Lucas McCarty lives in the Mississippi Delta. He is the only white congregant in the African-American Trinity House of Prayer Holiness church. Lucas is bereft of the ability to speak due to cerebral palsy, yet he sings there in the church choir. Thus is the subject of Year of Our Lord, a portrait of courage, acceptance and grace, rendered in the lyrical prose of T.R. Pearson and the haunting photographs of Langdon Clay.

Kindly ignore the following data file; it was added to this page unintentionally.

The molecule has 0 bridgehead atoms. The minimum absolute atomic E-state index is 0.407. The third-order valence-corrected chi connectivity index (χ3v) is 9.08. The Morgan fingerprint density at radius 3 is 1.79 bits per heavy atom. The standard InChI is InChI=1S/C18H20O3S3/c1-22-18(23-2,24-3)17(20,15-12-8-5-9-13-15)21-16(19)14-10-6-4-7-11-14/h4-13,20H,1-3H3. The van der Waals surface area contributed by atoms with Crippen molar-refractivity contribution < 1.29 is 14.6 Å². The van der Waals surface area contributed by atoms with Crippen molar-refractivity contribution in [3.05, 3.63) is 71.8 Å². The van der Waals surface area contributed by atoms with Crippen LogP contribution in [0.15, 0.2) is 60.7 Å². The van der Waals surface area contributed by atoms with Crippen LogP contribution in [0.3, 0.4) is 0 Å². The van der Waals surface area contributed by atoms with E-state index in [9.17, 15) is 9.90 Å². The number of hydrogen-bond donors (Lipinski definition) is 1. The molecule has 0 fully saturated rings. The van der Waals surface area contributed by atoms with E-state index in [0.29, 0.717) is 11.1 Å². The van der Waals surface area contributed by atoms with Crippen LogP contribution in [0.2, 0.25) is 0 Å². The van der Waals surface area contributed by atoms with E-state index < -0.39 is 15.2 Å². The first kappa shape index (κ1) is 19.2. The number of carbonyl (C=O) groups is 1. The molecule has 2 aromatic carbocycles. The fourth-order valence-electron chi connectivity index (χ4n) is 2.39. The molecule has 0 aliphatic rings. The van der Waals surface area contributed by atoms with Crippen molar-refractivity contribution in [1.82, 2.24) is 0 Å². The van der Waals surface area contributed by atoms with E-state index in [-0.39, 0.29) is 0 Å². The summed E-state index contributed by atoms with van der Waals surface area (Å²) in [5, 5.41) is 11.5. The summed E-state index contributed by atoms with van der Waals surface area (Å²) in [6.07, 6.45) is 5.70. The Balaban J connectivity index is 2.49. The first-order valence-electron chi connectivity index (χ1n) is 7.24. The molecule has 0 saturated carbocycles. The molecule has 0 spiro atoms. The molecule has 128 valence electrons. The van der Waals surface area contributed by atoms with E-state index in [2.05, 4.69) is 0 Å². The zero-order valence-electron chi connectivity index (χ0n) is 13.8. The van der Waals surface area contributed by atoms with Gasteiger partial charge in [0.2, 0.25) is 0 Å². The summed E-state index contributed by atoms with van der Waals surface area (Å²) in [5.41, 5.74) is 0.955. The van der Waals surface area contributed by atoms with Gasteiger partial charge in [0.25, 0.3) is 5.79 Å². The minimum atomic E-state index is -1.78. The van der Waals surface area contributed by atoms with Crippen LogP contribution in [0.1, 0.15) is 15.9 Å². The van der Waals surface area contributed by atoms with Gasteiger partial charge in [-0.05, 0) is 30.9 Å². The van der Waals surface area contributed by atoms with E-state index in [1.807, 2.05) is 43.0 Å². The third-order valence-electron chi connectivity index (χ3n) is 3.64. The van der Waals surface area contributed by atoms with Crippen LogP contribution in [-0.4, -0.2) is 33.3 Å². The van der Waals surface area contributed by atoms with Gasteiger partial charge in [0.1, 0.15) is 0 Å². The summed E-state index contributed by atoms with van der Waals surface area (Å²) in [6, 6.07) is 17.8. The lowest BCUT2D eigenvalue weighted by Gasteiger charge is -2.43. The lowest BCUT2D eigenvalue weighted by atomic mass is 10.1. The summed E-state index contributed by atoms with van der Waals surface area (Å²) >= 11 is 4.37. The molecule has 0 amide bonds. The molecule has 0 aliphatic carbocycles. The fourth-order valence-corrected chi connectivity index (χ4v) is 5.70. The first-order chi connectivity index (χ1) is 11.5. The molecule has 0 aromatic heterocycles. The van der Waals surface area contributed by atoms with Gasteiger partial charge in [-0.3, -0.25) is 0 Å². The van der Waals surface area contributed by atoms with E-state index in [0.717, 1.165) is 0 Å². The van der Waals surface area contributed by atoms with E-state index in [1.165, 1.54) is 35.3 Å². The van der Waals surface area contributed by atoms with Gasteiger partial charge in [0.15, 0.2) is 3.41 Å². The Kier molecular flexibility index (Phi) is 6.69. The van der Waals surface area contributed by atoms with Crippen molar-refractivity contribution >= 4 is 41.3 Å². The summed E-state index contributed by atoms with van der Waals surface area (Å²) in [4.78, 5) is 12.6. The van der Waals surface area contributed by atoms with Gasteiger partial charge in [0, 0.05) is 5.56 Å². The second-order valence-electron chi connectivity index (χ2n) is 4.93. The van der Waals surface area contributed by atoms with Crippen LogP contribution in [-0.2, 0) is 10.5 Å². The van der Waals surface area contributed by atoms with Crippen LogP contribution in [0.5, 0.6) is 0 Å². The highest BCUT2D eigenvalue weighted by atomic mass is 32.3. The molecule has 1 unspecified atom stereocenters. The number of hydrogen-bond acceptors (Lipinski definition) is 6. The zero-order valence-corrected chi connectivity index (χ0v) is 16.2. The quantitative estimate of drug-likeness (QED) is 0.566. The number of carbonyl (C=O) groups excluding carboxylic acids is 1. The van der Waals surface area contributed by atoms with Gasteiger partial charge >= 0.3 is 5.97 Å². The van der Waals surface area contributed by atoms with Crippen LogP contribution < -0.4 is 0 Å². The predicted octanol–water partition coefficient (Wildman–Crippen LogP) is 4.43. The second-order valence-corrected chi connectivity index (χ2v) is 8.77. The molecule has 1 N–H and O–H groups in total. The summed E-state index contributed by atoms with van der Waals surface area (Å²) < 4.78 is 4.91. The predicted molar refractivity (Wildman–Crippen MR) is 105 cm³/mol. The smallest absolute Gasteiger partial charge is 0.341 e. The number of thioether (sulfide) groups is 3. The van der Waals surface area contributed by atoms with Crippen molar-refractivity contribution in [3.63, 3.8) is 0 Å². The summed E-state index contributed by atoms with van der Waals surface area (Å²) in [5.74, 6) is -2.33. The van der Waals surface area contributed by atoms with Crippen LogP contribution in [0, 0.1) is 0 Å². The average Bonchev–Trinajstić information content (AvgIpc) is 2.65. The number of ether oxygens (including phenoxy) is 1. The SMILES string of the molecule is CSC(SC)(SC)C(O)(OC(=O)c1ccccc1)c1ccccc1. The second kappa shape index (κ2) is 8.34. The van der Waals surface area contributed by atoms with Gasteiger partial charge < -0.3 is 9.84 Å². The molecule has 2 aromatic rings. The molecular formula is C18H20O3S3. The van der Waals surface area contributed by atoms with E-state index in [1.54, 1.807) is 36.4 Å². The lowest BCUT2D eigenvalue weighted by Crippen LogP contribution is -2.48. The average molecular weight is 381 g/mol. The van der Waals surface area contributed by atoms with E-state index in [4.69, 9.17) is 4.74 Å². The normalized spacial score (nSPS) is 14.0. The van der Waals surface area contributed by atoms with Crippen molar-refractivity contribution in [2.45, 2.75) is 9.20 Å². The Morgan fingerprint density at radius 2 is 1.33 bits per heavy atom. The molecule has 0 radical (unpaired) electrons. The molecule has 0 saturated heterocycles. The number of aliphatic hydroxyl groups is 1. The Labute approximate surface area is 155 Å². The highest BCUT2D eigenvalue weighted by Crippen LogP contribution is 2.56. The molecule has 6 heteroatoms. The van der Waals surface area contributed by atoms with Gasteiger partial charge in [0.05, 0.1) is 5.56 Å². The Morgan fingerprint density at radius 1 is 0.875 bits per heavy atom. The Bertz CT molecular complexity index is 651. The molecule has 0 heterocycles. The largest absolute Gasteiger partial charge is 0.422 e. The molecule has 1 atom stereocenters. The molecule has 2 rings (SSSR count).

Year of Our Lord is a visual journey, exploring one of the poorest parts of the American South, a place that economic progress has left behind. And it is a spiritual journey, a revelation of a community that has replaced the hope for earthly prosperity with an abundance of faith in God and the life beyond. The Delta’s is a culture that can look upon Lucas and say, “God doesn’t make a mistake.” It is a place that in the face of abject poverty can proclaim, life offers “too much joy!” Year of Our Lord, then, is an opportunity to see into another’s world, and to embrace the best of it.
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